The Dragon rumbled, his language as unintelligible for the moment as Mejrah’s. “He’s been to the heart of the Shadows; he knows something about them that we don’t—or can’t—know safely. I think it’s worth taking the risk—but it’s not my fief.”

  “Good of you to remember,” the Dragon Lord replied. She couldn’t see what he did next, but she heard steps, and Sanabalis entered her peripheral vision. “How strong is your hold?”

  “I don’t know, Sanabalis. I haven’t fought many wars inside a living person before.”

  “If you aren’t careful, you’ll cut your hand in half,” he observed. He walked past her until he stood like the third point of a very tight triangle, the other two of which were Kaylin and Maggaron. “I am aware of your dislike for magic,” he told her calmly. “Unfortunately, some magic is now required.”

  She nodded. While she couldn’t hear what Maggaron clearly could, she could feel it beneath her hand; the texture of the rune was shifting and changing. Not the word itself—the parts didn’t bend, split, or fold. But it was, once again, losing solidity. She knew that when it became permeable enough, he’d be gone.

  Sanabalis had given her warning. As usual, he had mastered the art of understatement. If she’d plastered her entire body—both sides, bottom of feet and top of head—against the most extreme door ward in the Imperial Palace, it would have tickled in comparison. She bit something—her tongue, her lip—and her mouth filled with the familiar and unpleasant salt of her own blood.

  It was followed by the worst Leontine phrase she knew; it was all she could do not to drop the sword and the damn name simultaneously.

  Sanabalis didn’t seem to be particularly concerned—at least not with her. But he studied Maggaron’s face, and as he did, Maggaron’s eyes began to shift colors in a rapid cycle. She’d never seen anything like it before, and had she, she would have immediately assumed the person possessing those eyes was dangerously insane. But Maggaron’s expression didn’t change at all; he continued to stare at Kaylin. It was very disturbing.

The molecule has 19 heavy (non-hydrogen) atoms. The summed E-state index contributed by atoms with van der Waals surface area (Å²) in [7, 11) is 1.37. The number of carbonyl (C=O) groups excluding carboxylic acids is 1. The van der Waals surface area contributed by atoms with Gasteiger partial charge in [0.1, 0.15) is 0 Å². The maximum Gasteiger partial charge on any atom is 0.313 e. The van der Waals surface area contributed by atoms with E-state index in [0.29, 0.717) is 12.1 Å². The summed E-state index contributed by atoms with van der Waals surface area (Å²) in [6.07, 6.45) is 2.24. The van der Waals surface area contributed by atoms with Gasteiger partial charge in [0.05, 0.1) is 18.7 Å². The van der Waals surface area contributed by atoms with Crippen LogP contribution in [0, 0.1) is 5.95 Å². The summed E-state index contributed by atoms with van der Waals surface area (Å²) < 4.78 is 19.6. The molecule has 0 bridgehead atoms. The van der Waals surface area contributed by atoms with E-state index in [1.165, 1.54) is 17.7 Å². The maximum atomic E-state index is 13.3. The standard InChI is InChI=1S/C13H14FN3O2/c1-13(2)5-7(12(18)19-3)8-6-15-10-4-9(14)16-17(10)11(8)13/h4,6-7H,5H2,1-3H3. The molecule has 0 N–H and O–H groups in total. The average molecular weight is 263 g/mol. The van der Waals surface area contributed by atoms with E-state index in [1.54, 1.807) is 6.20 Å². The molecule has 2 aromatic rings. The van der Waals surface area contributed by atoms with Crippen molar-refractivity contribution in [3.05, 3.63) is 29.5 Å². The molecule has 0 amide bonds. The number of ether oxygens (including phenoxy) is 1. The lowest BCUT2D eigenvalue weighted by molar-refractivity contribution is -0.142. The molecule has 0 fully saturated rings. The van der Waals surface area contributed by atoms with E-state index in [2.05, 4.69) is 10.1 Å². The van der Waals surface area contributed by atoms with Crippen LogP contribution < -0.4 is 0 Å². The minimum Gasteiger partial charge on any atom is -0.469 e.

“Sanabalis,” she said, forcing the syllables through gritted teeth, “is this entirely necessary?”

  “It is.”



  She didn’t even ask him what he was doing because his answer might have prolonged the casting. But her eyes began to water, and her vision began to blur; she saw two or three of Maggaron begin to separate as she watched. The blood in her mouth did not help. People began to speak—shout, cry, babble, and hiss—in a way that destroyed the actual weight of syllables. She bent slightly into her knees to brace herself, and then bent slightly more, because if her legs were too stiff she’d probably topple, and folding usually left fewer bruises.

  She could barely see Maggaron now; she could see—and feel—his name, and she clung to that, tightening her fingers into rigid claws. Unfortunately for Kaylin, her suspicion that the sensation of hand-on-rune was a metaphor that didn’t actually involve her real hands was proved correct. It didn’t hold her up.

  Nothing did; she felt as if she were walking—slowly—through the portal in Castle Nightshade. Or rather, that Sanabalis had uprooted said portal and had dropped it, in one go, on her head.

  Kaylin. The single word was cool and clear, and none of its syllables—all two—clashed with anything else. Even given the source, it was a relief.


  Where are you? In Tiamaris.

  You are not in Tiamaris, was his edged reply.

  I am—she stopped. I’m less than ten yards from the border of the fief.

  Return to the fief. Now.

  So much for relief. We have a bit of a situation here, she said as tersely as she could, given that she wasn’t actually speaking any of this aloud. I’m leaving the heartland as soon as Sanabalis stops—

  Stops what?

  Whatever the bleeding hells he’s doing.

  What is he doing? Kaylin—what are you doing?

  I’m falling over.

  Nightshade had never had a sense of humor. He did, however, have a temper. He also had the universal condescending arrogance of the Immortal everywhere. She felt his frustration and his annoyance.

  Tell Lord Sanabalis to stop whatever it is he’s doing. Tell him to stop now. There is a danger.

  She couldn’t even see Sanabalis by this point, and what she’d had of breakfast was threatening to revolt; telling a Dragon Lord—even one as tolerant as Sanabalis—what to do was so far out of the question it hadn’t even occurred as a possibility. The frosty and furious arrogance of the Barrani wasn’t Kaylin’s by birth or inclination.